As well as protesting the perception of African-Arabs as being a malignant force, many are also standing up against the intervention of the United Nations on the continent. There is a general feeling that the UN would supplant the supposedly inefficient African Union, which sent out peacekeeping forces to Darfur (AMIS) in July of 2004. But stopping the blue berets from entering into Sudan is no longer a possibility.

On March 24th of 2005, the UN approved an operation to mobilize half a thousand Chinese soldiers and send them into Darfur by May 28th of this year.

Once again, the armed conflicts within Africa have delivered the continent into foreign hands. The presence of foreign troops on African soil will be a major stumbling block for the emergence of a Pan African democracy, and for economic growth. It’s curious that throughout all of the conflicts that have broken out in Europe, there have never been any blue berets under African command on European soil.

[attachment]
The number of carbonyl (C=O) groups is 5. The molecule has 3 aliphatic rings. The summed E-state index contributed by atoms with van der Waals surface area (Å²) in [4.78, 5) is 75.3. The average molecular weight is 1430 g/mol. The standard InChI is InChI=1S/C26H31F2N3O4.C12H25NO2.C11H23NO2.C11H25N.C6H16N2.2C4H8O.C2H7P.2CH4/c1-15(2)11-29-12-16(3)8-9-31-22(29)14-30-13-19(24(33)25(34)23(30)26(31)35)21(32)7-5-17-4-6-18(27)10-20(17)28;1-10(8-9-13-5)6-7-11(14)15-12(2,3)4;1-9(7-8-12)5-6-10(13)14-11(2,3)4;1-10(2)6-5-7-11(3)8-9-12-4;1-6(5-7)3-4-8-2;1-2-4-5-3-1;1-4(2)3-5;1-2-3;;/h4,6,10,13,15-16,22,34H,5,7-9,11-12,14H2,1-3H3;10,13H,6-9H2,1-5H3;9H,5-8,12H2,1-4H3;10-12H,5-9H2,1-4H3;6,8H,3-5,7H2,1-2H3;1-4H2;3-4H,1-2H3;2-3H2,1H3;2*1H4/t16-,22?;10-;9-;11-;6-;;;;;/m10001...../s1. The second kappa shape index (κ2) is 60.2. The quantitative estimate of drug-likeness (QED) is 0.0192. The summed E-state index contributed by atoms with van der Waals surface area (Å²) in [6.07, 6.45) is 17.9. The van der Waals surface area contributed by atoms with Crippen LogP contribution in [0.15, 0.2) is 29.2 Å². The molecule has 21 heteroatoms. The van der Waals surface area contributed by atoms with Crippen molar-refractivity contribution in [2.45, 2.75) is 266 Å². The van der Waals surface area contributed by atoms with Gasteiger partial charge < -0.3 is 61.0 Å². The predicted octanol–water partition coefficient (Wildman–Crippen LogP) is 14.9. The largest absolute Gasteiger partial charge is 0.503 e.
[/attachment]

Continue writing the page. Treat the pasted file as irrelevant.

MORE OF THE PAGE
The action of the blue berets will certainly bring outrages to the African continent. But it is possible that they will pacify the region, and solidify the distribution between China and the United States of Sudanese oil. But their actions will be to the detriment of the Sudanese people and to the entire African continent. And so we must ask ourselves:

Will Western civil society understand that Africa desires full control over its own resources? Or will the West continue to support policies of war that murder the people in the supplying countries, just to fill up Western fuel tanks?